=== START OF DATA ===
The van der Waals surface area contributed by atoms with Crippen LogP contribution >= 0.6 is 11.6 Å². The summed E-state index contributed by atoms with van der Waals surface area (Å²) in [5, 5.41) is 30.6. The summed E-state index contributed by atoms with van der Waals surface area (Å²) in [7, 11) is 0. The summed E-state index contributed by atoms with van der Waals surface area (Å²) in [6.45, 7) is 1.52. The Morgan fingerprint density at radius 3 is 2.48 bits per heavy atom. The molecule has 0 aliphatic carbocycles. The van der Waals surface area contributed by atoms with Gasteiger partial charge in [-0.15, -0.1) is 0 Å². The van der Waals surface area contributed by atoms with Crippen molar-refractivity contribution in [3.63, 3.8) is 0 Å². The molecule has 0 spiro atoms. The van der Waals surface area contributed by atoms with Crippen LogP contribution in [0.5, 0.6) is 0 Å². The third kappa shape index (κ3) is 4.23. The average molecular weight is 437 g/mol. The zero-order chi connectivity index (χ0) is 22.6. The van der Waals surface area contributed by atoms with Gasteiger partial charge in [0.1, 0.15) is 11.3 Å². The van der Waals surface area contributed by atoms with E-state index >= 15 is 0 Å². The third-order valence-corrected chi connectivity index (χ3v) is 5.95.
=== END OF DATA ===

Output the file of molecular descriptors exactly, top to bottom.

The van der Waals surface area contributed by atoms with Crippen LogP contribution >= 0.6 is 11.6 Å². The summed E-state index contributed by atoms with van der Waals surface area (Å²) in [5, 5.41) is 30.6. The summed E-state index contributed by atoms with van der Waals surface area (Å²) in [7, 11) is 0. The summed E-state index contributed by atoms with van der Waals surface area (Å²) in [6.45, 7) is 1.52. The Morgan fingerprint density at radius 3 is 2.48 bits per heavy atom. The molecule has 0 aliphatic carbocycles. The van der Waals surface area contributed by atoms with Gasteiger partial charge in [-0.15, -0.1) is 0 Å². The van der Waals surface area contributed by atoms with Crippen molar-refractivity contribution in [3.63, 3.8) is 0 Å². The molecule has 0 spiro atoms. The van der Waals surface area contributed by atoms with Crippen LogP contribution in [0.5, 0.6) is 0 Å². The third kappa shape index (κ3) is 4.23. The average molecular weight is 437 g/mol. The zero-order chi connectivity index (χ0) is 22.6. The van der Waals surface area contributed by atoms with Gasteiger partial charge in [0.1, 0.15) is 11.3 Å². The van der Waals surface area contributed by atoms with E-state index >= 15 is 0 Å². The third-order valence-corrected chi connectivity index (χ3v) is 5.95.